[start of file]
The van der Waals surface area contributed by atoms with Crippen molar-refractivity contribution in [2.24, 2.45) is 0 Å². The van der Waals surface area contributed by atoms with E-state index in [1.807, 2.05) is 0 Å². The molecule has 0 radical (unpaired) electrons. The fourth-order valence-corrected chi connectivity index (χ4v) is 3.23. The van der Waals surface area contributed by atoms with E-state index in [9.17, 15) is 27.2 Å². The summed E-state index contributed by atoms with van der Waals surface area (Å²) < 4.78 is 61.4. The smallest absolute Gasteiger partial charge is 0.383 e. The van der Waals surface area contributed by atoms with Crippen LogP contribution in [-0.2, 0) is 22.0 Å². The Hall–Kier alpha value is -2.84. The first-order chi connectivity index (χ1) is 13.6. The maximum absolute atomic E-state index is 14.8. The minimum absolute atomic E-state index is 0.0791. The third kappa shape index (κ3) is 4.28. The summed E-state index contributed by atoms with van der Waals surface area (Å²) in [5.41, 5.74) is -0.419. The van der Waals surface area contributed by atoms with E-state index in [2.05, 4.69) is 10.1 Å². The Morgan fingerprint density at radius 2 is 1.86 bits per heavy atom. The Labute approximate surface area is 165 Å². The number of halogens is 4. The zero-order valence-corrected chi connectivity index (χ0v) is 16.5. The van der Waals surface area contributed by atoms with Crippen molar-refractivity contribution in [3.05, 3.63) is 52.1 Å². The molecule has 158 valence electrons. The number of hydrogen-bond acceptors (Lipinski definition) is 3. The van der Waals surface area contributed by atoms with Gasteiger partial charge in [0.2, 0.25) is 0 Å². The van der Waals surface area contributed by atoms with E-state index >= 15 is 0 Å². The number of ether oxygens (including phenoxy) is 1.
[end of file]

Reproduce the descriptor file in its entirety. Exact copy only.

The van der Waals surface area contributed by atoms with Crippen molar-refractivity contribution in [2.24, 2.45) is 0 Å². The van der Waals surface area contributed by atoms with E-state index in [1.807, 2.05) is 0 Å². The molecule has 0 radical (unpaired) electrons. The fourth-order valence-corrected chi connectivity index (χ4v) is 3.23. The van der Waals surface area contributed by atoms with E-state index in [9.17, 15) is 27.2 Å². The summed E-state index contributed by atoms with van der Waals surface area (Å²) < 4.78 is 61.4. The smallest absolute Gasteiger partial charge is 0.383 e. The van der Waals surface area contributed by atoms with Crippen LogP contribution in [-0.2, 0) is 22.0 Å². The Hall–Kier alpha value is -2.84. The first-order chi connectivity index (χ1) is 13.6. The maximum absolute atomic E-state index is 14.8. The minimum absolute atomic E-state index is 0.0791. The third kappa shape index (κ3) is 4.28. The summed E-state index contributed by atoms with van der Waals surface area (Å²) in [5.41, 5.74) is -0.419. The van der Waals surface area contributed by atoms with E-state index in [2.05, 4.69) is 10.1 Å². The Morgan fingerprint density at radius 2 is 1.86 bits per heavy atom. The Labute approximate surface area is 165 Å². The number of halogens is 4. The zero-order valence-corrected chi connectivity index (χ0v) is 16.5. The van der Waals surface area contributed by atoms with Crippen molar-refractivity contribution in [3.05, 3.63) is 52.1 Å². The molecule has 158 valence electrons. The number of hydrogen-bond acceptors (Lipinski definition) is 3. The van der Waals surface area contributed by atoms with Gasteiger partial charge in [0.2, 0.25) is 0 Å². The van der Waals surface area contributed by atoms with E-state index >= 15 is 0 Å². The number of ether oxygens (including phenoxy) is 1.